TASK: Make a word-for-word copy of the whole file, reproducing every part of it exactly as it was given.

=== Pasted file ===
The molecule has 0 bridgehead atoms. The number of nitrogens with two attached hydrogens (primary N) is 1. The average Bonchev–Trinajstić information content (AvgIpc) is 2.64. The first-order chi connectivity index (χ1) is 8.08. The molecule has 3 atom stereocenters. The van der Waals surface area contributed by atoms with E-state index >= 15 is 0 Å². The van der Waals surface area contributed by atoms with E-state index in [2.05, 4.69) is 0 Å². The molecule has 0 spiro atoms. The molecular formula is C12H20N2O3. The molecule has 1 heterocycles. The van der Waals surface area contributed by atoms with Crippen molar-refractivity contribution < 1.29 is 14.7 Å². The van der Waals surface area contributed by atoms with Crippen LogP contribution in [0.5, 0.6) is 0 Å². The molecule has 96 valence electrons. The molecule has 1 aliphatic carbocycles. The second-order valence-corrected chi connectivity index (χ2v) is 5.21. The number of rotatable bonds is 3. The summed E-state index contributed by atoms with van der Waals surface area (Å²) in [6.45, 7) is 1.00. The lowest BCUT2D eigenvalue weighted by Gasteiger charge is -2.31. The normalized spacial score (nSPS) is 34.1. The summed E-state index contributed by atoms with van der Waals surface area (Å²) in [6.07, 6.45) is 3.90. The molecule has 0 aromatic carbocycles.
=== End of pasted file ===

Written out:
The molecule has 0 bridgehead atoms. The number of nitrogens with two attached hydrogens (primary N) is 1. The average Bonchev–Trinajstić information content (AvgIpc) is 2.64. The first-order chi connectivity index (χ1) is 8.08. The molecule has 3 atom stereocenters. The van der Waals surface area contributed by atoms with E-state index >= 15 is 0 Å². The van der Waals surface area contributed by atoms with E-state index in [2.05, 4.69) is 0 Å². The molecule has 0 spiro atoms. The molecular formula is C12H20N2O3. The molecule has 1 heterocycles. The van der Waals surface area contributed by atoms with Crippen molar-refractivity contribution < 1.29 is 14.7 Å². The van der Waals surface area contributed by atoms with Crippen LogP contribution in [0.5, 0.6) is 0 Å². The molecule has 96 valence electrons. The molecule has 1 aliphatic carbocycles. The second-order valence-corrected chi connectivity index (χ2v) is 5.21. The number of rotatable bonds is 3. The summed E-state index contributed by atoms with van der Waals surface area (Å²) in [6.45, 7) is 1.00. The lowest BCUT2D eigenvalue weighted by Gasteiger charge is -2.31. The normalized spacial score (nSPS) is 34.1. The summed E-state index contributed by atoms with van der Waals surface area (Å²) in [6.07, 6.45) is 3.90. The molecule has 0 aromatic carbocycles.